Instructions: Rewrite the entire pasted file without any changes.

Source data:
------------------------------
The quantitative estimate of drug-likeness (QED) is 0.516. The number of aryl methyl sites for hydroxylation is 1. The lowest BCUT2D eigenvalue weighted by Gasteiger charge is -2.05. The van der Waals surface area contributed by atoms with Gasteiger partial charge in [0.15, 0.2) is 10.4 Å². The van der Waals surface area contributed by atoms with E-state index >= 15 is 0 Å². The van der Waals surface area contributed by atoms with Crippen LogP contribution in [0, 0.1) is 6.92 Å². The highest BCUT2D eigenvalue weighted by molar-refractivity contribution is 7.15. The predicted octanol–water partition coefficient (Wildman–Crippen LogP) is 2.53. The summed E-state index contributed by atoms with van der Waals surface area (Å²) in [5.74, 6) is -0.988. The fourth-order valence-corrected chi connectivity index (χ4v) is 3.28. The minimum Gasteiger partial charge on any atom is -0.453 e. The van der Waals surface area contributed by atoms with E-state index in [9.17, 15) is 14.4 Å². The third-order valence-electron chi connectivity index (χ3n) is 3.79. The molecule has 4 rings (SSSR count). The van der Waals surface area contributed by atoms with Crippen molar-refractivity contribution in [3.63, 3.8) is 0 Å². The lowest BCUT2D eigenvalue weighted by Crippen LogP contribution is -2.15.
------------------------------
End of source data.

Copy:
The quantitative estimate of drug-likeness (QED) is 0.516. The number of aryl methyl sites for hydroxylation is 1. The lowest BCUT2D eigenvalue weighted by Gasteiger charge is -2.05. The van der Waals surface area contributed by atoms with Gasteiger partial charge in [0.15, 0.2) is 10.4 Å². The van der Waals surface area contributed by atoms with E-state index >= 15 is 0 Å². The van der Waals surface area contributed by atoms with Crippen LogP contribution in [0, 0.1) is 6.92 Å². The highest BCUT2D eigenvalue weighted by molar-refractivity contribution is 7.15. The predicted octanol–water partition coefficient (Wildman–Crippen LogP) is 2.53. The summed E-state index contributed by atoms with van der Waals surface area (Å²) in [5.74, 6) is -0.988. The fourth-order valence-corrected chi connectivity index (χ4v) is 3.28. The minimum Gasteiger partial charge on any atom is -0.453 e. The van der Waals surface area contributed by atoms with E-state index in [9.17, 15) is 14.4 Å². The third-order valence-electron chi connectivity index (χ3n) is 3.79. The molecule has 4 rings (SSSR count). The van der Waals surface area contributed by atoms with Crippen molar-refractivity contribution in [3.63, 3.8) is 0 Å². The lowest BCUT2D eigenvalue weighted by Crippen LogP contribution is -2.15.